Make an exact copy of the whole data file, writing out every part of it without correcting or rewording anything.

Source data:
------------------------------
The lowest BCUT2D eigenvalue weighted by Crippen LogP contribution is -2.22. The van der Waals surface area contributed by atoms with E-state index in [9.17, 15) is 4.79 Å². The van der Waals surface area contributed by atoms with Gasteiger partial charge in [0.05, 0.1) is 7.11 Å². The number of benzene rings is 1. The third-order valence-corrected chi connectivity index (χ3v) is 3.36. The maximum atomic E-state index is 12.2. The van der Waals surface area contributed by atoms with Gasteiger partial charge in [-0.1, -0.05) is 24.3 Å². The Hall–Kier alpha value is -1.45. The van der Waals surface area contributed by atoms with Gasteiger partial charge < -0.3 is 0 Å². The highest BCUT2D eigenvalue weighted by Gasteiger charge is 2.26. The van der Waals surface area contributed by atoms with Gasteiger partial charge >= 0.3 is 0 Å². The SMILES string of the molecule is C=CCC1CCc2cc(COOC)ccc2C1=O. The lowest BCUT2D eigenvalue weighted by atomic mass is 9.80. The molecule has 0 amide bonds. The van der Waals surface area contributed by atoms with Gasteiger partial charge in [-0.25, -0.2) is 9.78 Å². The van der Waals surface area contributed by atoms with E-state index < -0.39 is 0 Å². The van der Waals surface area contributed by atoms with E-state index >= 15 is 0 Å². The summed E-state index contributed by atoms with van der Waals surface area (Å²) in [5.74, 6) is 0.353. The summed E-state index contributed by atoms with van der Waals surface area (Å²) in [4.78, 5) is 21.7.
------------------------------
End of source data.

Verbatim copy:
The lowest BCUT2D eigenvalue weighted by Crippen LogP contribution is -2.22. The van der Waals surface area contributed by atoms with E-state index in [9.17, 15) is 4.79 Å². The van der Waals surface area contributed by atoms with Gasteiger partial charge in [0.05, 0.1) is 7.11 Å². The number of benzene rings is 1. The third-order valence-corrected chi connectivity index (χ3v) is 3.36. The maximum atomic E-state index is 12.2. The van der Waals surface area contributed by atoms with Gasteiger partial charge in [-0.1, -0.05) is 24.3 Å². The Hall–Kier alpha value is -1.45. The van der Waals surface area contributed by atoms with Gasteiger partial charge < -0.3 is 0 Å². The highest BCUT2D eigenvalue weighted by Gasteiger charge is 2.26. The van der Waals surface area contributed by atoms with Gasteiger partial charge >= 0.3 is 0 Å². The SMILES string of the molecule is C=CCC1CCc2cc(COOC)ccc2C1=O. The lowest BCUT2D eigenvalue weighted by atomic mass is 9.80. The molecule has 0 amide bonds. The van der Waals surface area contributed by atoms with Gasteiger partial charge in [-0.25, -0.2) is 9.78 Å². The van der Waals surface area contributed by atoms with E-state index < -0.39 is 0 Å². The van der Waals surface area contributed by atoms with E-state index >= 15 is 0 Å². The summed E-state index contributed by atoms with van der Waals surface area (Å²) in [5.74, 6) is 0.353. The summed E-state index contributed by atoms with van der Waals surface area (Å²) in [4.78, 5) is 21.7.